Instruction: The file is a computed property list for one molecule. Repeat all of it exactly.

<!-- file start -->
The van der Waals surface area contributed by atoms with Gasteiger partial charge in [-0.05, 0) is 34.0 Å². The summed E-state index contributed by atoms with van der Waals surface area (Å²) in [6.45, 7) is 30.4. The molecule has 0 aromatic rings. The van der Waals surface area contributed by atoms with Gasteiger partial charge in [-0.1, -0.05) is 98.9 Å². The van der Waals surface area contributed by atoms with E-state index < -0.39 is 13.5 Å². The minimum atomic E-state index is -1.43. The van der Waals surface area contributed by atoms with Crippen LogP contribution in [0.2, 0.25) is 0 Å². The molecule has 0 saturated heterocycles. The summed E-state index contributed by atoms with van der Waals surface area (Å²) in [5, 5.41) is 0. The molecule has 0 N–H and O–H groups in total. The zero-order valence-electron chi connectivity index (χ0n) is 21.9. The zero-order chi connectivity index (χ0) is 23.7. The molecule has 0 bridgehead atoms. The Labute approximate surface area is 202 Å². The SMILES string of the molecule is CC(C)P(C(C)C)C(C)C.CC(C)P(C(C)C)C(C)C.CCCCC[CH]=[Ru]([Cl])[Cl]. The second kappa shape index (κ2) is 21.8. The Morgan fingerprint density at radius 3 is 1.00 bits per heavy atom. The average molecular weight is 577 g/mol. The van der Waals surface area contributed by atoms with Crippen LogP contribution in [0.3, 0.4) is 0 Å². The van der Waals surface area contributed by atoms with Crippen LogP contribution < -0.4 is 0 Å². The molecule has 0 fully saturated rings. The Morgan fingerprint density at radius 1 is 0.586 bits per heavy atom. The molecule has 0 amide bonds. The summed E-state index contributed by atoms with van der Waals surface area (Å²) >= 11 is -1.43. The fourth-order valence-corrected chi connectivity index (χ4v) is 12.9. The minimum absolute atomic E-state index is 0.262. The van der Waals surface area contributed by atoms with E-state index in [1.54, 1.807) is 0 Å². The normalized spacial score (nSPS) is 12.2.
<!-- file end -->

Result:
The van der Waals surface area contributed by atoms with Gasteiger partial charge in [-0.05, 0) is 34.0 Å². The summed E-state index contributed by atoms with van der Waals surface area (Å²) in [6.45, 7) is 30.4. The molecule has 0 aromatic rings. The van der Waals surface area contributed by atoms with Gasteiger partial charge in [-0.1, -0.05) is 98.9 Å². The van der Waals surface area contributed by atoms with E-state index < -0.39 is 13.5 Å². The minimum atomic E-state index is -1.43. The van der Waals surface area contributed by atoms with Crippen LogP contribution in [0.2, 0.25) is 0 Å². The molecule has 0 saturated heterocycles. The summed E-state index contributed by atoms with van der Waals surface area (Å²) in [5, 5.41) is 0. The molecule has 0 N–H and O–H groups in total. The zero-order valence-electron chi connectivity index (χ0n) is 21.9. The zero-order chi connectivity index (χ0) is 23.7. The molecule has 0 bridgehead atoms. The Labute approximate surface area is 202 Å². The SMILES string of the molecule is CC(C)P(C(C)C)C(C)C.CC(C)P(C(C)C)C(C)C.CCCCC[CH]=[Ru]([Cl])[Cl]. The second kappa shape index (κ2) is 21.8. The Morgan fingerprint density at radius 3 is 1.00 bits per heavy atom. The average molecular weight is 577 g/mol. The van der Waals surface area contributed by atoms with Crippen LogP contribution in [0.3, 0.4) is 0 Å². The van der Waals surface area contributed by atoms with Crippen LogP contribution < -0.4 is 0 Å². The molecule has 0 fully saturated rings. The Morgan fingerprint density at radius 1 is 0.586 bits per heavy atom. The molecule has 0 amide bonds. The summed E-state index contributed by atoms with van der Waals surface area (Å²) >= 11 is -1.43. The fourth-order valence-corrected chi connectivity index (χ4v) is 12.9. The minimum absolute atomic E-state index is 0.262. The van der Waals surface area contributed by atoms with E-state index in [1.54, 1.807) is 0 Å². The normalized spacial score (nSPS) is 12.2.